Camp Counselors Swear They’re Gaining Relevant Resumé Experience
Sources close to several Boston College students working as camp counselors over the summer confirmed that these Eagle camp counselors all firmly believed that they were gaining “relevant” and “meaningful” experiences and skills in their summer work that would “directly translate to their jobs in the real world.”
These same sources, many of whom are finance interns in New York City, said that the counselors’ summer jobs were “adorable” and that they too could relate because they worked at camps in high school and middle school, when they didn’t have a care in the world and “weren’t concerned about stacking their LinkedIn profiles or making more than eleven dollars an hour.”
Despite being put down by their peers, some counselors were able to stand up for their jobs. While many of the Eagles working as camp counselors were unavailable to comment because they were too sunburnt, covered in mud, or currently hooking up with one of their coworkers, a couple were available to speak.
One of these counselors is Abbey Anderson (LSOE ’17), who works at Camp Pumpernickle in Wellesley, MA, says that she sees the best of both worlds in her camp job: “I get to have fun but also learn neat skills like time-management, quick decision making, and ability to cooperate and collaborate with coworkers. And I think I want to work with kids in the future. It’s a pretty great gig, honestly.”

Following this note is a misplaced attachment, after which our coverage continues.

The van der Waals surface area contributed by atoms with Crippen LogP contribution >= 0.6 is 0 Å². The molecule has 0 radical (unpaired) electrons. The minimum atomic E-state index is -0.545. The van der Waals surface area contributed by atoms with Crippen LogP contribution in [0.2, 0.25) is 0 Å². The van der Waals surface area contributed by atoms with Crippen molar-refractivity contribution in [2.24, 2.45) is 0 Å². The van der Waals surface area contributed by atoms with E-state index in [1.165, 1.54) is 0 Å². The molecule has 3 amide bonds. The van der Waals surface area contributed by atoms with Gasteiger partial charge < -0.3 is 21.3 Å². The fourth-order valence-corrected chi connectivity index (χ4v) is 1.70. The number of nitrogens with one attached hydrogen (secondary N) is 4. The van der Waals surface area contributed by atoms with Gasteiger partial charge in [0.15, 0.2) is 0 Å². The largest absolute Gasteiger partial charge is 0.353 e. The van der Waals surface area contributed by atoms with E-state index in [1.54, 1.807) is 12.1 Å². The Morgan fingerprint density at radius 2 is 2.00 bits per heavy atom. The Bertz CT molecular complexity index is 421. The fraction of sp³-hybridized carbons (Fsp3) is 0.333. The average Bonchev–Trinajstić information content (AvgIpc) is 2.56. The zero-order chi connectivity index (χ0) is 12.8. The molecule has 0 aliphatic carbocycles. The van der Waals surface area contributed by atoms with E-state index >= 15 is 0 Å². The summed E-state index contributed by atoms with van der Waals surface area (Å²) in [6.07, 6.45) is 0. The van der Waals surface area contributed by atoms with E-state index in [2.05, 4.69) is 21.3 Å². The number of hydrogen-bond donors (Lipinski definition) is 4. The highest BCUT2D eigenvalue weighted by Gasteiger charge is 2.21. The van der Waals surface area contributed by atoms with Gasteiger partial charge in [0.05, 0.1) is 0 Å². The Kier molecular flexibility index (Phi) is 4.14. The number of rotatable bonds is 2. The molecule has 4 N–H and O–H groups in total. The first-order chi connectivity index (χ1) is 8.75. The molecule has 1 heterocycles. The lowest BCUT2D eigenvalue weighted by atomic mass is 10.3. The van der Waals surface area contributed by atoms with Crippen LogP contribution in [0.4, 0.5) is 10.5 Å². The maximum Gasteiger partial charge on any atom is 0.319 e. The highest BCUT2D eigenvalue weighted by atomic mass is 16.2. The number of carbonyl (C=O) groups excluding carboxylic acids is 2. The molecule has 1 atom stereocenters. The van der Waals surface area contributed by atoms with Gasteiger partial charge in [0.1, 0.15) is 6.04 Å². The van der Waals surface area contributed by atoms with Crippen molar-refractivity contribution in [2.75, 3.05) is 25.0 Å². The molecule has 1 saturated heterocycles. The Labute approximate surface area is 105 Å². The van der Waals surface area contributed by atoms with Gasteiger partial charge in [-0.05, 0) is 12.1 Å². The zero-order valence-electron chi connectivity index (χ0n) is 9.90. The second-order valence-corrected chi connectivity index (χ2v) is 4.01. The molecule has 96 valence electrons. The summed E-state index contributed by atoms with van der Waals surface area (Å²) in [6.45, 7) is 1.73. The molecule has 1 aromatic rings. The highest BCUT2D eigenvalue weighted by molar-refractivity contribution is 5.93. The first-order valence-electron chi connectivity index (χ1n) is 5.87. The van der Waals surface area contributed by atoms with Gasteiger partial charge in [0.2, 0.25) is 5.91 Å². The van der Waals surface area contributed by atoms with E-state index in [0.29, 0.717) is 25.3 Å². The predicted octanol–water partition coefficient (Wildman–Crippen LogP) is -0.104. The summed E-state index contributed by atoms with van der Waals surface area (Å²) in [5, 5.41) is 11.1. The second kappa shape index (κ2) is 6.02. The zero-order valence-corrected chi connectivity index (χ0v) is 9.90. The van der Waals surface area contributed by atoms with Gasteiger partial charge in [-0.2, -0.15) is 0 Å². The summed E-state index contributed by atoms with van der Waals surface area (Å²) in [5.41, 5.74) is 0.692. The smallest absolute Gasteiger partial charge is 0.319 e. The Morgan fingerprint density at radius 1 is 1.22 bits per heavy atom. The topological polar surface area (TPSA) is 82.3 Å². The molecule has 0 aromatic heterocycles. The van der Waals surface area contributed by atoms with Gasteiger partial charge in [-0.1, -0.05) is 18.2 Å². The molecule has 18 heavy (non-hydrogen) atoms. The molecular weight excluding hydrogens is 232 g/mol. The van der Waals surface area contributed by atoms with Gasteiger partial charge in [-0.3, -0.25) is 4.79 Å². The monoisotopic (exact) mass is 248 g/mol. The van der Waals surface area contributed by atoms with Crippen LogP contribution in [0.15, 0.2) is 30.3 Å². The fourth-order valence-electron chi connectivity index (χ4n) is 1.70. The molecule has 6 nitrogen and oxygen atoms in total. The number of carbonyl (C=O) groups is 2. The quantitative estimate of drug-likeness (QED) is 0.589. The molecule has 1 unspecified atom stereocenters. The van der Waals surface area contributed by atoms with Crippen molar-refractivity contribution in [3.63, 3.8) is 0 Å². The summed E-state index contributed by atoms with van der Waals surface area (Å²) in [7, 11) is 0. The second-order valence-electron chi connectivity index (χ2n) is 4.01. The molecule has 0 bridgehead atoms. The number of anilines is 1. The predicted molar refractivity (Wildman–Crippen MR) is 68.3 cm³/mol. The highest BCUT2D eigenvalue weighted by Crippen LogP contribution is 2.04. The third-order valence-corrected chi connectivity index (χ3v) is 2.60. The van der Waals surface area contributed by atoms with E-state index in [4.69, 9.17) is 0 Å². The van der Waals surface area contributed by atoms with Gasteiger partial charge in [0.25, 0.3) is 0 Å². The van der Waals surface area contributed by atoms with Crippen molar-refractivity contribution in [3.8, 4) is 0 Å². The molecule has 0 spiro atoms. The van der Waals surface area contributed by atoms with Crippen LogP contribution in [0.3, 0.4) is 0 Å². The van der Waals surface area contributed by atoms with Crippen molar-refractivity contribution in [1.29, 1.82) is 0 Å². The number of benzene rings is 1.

Another counselor, Ricky Vazquez (MCAS ’16) from Wiki Wiki Day Camp in San Diego, CA, noted that he “definitely could have gotten a real job” in something like consulting or law if he wanted, but instead took the camp job and doesn’t see this decision as a problem in his future employment because of what he’s learning as a leader and with the ability to communicate well to others.
At press time, all forty-two of Boston College’s Orientation Leaders were beating someone up in a back alley who compared their job to being a camp counselor.